In addition to a new barn, the boys and I have noticed that our farm is home to a pack of adorable calves.

IMG_0066

This year we’re housing some young heifer (female) calves in our former steer barn. It’s nice to know they’ll be around longer than our steers. I never wanted to get too attached to those guys–I’m still a delicate city girl deep down. Typically we don’t have calves at our facility (the pregnant ladies live here during their gestational period, but they journey to the other dairy to give birth), so I’m really enjoying the cuteness.

Anders is less enthralled, but he’ll get there someday.

IMG_1321

It’s been wonderful to walk around with my boys, even if it is nerve-wracking to be carrying a baby when Jersey takes off after a barn cat or woodchuck. But walking around feels normal. It feels right. It feels like I’m reclaiming a favorite pre-baby pastime.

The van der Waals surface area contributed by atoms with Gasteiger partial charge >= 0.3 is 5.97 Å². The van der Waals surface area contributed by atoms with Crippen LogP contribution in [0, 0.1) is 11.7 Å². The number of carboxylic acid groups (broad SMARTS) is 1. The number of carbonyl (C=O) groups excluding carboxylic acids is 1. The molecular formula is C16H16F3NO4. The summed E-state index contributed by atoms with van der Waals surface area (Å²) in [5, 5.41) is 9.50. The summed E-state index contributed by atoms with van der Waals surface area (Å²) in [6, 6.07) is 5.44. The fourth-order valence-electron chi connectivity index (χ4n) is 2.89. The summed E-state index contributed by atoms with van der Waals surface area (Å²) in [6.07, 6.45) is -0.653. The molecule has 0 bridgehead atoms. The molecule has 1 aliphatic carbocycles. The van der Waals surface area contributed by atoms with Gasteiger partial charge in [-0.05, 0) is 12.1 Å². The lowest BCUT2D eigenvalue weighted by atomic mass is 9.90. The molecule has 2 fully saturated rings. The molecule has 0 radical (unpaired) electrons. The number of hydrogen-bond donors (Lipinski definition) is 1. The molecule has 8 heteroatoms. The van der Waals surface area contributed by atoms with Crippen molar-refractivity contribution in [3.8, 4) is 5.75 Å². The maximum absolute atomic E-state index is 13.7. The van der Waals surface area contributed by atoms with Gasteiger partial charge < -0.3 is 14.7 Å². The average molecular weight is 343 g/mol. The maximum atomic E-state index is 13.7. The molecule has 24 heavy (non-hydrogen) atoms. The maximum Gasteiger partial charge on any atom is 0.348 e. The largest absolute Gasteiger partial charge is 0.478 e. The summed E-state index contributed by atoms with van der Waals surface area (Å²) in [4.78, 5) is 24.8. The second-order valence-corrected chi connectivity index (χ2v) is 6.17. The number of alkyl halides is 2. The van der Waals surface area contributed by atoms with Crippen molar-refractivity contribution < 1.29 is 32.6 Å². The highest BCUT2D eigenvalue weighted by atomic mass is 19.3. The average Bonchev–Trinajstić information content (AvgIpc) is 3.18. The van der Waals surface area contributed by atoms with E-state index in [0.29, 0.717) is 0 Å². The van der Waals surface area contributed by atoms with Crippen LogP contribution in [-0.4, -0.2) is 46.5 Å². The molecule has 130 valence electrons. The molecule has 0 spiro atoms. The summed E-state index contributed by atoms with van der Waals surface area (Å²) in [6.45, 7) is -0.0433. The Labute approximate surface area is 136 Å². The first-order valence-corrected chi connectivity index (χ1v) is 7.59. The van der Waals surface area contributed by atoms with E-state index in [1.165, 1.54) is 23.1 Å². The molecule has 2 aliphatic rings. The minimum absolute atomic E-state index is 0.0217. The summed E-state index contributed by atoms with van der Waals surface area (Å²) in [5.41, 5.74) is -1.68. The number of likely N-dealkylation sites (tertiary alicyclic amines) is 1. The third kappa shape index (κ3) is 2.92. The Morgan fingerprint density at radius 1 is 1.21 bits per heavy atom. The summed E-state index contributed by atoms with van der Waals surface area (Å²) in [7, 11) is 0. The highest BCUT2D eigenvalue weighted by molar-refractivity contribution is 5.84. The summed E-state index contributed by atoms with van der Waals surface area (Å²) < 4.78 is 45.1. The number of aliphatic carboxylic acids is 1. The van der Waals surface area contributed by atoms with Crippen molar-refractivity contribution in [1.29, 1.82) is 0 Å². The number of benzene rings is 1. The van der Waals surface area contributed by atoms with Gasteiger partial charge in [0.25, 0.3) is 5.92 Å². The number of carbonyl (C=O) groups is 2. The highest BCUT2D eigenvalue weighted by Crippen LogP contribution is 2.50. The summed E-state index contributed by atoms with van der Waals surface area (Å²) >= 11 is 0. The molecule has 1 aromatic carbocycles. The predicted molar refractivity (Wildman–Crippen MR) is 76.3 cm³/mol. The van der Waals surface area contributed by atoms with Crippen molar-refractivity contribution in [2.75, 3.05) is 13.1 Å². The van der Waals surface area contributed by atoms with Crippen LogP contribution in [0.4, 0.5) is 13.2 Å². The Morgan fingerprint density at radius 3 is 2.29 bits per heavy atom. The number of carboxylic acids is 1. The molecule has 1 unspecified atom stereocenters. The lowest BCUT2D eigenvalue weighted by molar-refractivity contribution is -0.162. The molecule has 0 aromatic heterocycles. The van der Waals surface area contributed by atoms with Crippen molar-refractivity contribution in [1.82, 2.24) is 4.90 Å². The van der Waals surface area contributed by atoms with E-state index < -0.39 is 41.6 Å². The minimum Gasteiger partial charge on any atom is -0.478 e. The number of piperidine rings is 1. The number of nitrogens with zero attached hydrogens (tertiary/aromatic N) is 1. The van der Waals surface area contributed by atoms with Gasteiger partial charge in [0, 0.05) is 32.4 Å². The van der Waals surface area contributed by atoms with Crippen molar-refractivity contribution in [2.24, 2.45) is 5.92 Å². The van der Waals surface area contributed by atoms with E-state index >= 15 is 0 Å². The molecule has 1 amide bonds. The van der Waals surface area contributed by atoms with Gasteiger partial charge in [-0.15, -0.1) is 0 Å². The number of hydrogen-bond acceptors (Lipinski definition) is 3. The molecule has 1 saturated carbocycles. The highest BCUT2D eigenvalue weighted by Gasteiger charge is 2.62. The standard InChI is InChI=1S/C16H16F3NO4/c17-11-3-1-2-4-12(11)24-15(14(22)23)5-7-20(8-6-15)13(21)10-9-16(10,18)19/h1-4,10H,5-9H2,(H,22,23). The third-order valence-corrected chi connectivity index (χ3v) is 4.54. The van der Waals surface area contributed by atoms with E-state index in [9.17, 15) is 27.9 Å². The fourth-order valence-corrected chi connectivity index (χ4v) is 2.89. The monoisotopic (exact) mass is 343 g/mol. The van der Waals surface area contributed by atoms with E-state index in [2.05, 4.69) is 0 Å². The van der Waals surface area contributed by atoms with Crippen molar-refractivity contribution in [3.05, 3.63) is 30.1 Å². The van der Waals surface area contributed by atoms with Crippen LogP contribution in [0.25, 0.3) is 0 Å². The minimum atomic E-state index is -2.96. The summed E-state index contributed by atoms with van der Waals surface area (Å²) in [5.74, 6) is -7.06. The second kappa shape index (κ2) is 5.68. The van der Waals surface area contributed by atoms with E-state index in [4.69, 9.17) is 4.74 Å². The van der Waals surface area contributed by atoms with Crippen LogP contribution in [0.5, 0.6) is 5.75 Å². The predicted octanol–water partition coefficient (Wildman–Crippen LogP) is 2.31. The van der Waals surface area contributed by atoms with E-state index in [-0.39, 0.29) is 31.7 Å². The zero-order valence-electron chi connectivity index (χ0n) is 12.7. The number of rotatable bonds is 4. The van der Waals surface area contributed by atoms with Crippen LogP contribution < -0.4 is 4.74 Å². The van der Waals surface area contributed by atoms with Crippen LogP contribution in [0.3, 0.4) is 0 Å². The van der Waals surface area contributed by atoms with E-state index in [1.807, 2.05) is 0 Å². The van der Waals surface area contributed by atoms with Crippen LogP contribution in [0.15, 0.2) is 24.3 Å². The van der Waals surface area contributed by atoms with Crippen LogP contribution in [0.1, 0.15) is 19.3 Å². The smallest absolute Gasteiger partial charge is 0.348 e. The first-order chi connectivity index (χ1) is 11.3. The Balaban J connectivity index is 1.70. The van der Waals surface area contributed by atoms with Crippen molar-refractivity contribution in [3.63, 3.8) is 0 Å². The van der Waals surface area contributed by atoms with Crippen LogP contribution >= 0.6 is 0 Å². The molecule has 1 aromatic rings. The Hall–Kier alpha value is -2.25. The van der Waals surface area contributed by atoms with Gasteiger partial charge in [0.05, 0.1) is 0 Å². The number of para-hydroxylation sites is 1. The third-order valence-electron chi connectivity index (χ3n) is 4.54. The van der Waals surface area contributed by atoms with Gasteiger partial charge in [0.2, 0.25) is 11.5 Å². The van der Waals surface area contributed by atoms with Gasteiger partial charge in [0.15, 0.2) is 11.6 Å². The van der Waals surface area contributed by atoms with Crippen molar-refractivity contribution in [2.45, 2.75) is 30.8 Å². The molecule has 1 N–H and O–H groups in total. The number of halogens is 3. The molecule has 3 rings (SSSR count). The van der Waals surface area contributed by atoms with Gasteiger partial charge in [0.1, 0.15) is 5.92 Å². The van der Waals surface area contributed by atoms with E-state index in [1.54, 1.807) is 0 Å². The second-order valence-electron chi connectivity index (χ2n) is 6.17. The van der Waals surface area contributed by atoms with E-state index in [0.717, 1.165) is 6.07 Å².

It even gives us a chance to visit Daddy at work.

IMG_0062

Honestly, I’m feeling a bit panicked about returning to work from maternity leave in two short weeks (more on that later). For now I’m trying to seize every opportunity to bask in the beauty all around me.

IMG_1250

And according to the Dairy Man, the remainder of my maternity leave is the perfect time to introduce Anders to the awesomeness that is a dairy farm. Train ’em young and all that.

IMG_0060

He’s got to get used to the smells sometime.

10 Things I Learned in April: The Parenting Edition

1 May

I can’t quite wrap my head around the reality that it’s been almost a month since our sweet Anders Knox joined the family.

IMG_0210

The past four weeks have been a blur of visitors, spit up, diapers, yoga pants, late night feedings, and sleep deprivation. It’s been the most challenging four weeks of my life, but it’s also been the most beautiful.